"Transatlantic Feminisms in the Age of Revolutions"

Article excerpt

"Transatlantic Feminisms in the Age of Revolutions" Lisa L. Moore, Joanna Brooks and Caroline Wigginton (Eds.) Oxford University Press, Oxford & New York, 2012 Book Review by Alexandra Petrescu Postdoctoral Researcher Affiliated with the "Sexuality and Gender Studies" Research Network, University of Birmingham, UK Submission: January 23rd, 2013 Accepted: April 11th, 2013

As feminist scholars of the eighteenth century English and American literature, the authors of this anthology want to know how transatlantic movements of peoples impacted women's lives, ideas, imaginations, hopes, and fears (p. 7). Furthermore, they want to know how transatlantic movements and encounters with women from other countries and continents affected the way women thought about themselves in a time of political revolution (p. 7).

Transatlantic Feminisms in the Age of Revolutions includes speeches, letters, essays, petitions, poetry, court transcripts, religious tracts, excerpts from novels and polemic pamphlets. As L. Moore, J. Brooks and C. Wigginton observe, the word "feminism" originated in England in the late nineteenth century, but the texts collected in this book prove that the feminist ideas existed in Europe as early as the fifteenth century, and around the Atlantic world from the sixteenth century. Women's English language writings from the seventeenth and eighteenth century influenced massively the Anglophone feminism which consolidated around three major issues: the nature and source of sexual difference, the institutionalized injustice of heterosexual marriage, and women's access to education (p. 8). L. Moore, J. Brooks and C. Wigginton define the "Age of Revolutions" as the culmination of centuries of radical change around the Atlantic world in a concentrated period of organized revolution to advance human freedom (p. 9). This period of radical transformation didn't bring any advancement for the rights of women because they were excluded from any form of political deliberation. Thus, the authors of this anthology can ask themselves if women had an age of Revolutions. The answer is yes if we take in consideration the example of American women such as Abigail Adams and Mercy Otis Warren who can be considered revolutionary because they expressed their views about the status of women in society, demanding, as Abigail Adams in 1776, the end of the tyranny of men over women. Women participated in debates about revolution and liberation, and the texts collected in this anthology are a living proof of this commitment: fifty-nine feminist voices (many of women, but also of men) are brought together in this volume, some well-known, some anonymous, but all very similar. They constitute the main corpus of this book (pp. 35-371). These voices echo in chronological order, starting with Anne Marbury Hutchinson (1591-1643) and continuing with Thomas Paine (1737-1809), Thomas Jefferson (1743-1826), Gilbert du Motier, Marquis de Lafayette (1757-1834), Olympe de Gouges (1748-1793), Mary Wollstonecraft(1759-1797) etc.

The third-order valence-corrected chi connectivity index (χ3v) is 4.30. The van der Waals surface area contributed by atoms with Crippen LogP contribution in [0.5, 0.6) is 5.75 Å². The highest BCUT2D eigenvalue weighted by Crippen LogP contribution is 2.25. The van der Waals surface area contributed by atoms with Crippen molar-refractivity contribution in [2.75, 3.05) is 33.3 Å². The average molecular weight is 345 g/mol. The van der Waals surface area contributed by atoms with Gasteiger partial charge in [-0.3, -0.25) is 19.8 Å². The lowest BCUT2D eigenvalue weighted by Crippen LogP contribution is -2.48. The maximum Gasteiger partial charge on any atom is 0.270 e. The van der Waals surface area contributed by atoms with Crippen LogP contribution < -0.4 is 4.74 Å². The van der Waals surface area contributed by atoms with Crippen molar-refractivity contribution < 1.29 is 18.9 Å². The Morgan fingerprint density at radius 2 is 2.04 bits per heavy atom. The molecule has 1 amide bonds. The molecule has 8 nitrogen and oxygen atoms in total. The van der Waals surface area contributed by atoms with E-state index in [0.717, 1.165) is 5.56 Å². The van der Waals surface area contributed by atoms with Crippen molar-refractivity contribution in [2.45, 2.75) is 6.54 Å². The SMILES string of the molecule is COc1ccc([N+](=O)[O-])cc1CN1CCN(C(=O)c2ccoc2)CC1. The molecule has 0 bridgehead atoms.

Presenting the historical background of the age of Revolutions, L. Moore, J. Brooks and C. Wigginton stress the fact that the American and French revolutions were incomplete for women. Even though the French revolution concluded with a declaration of rights for citizens, women were not included in this declaration, which sparked the dissatisfaction of feminists such as Olympe de Gouges who published in 1791 the "Declaration of the Rights of Women and Citizen", and Mary Wollstonecraftwho addressed "A Vindication of the Rights of Women" to Talleyrand, the minister of education. …


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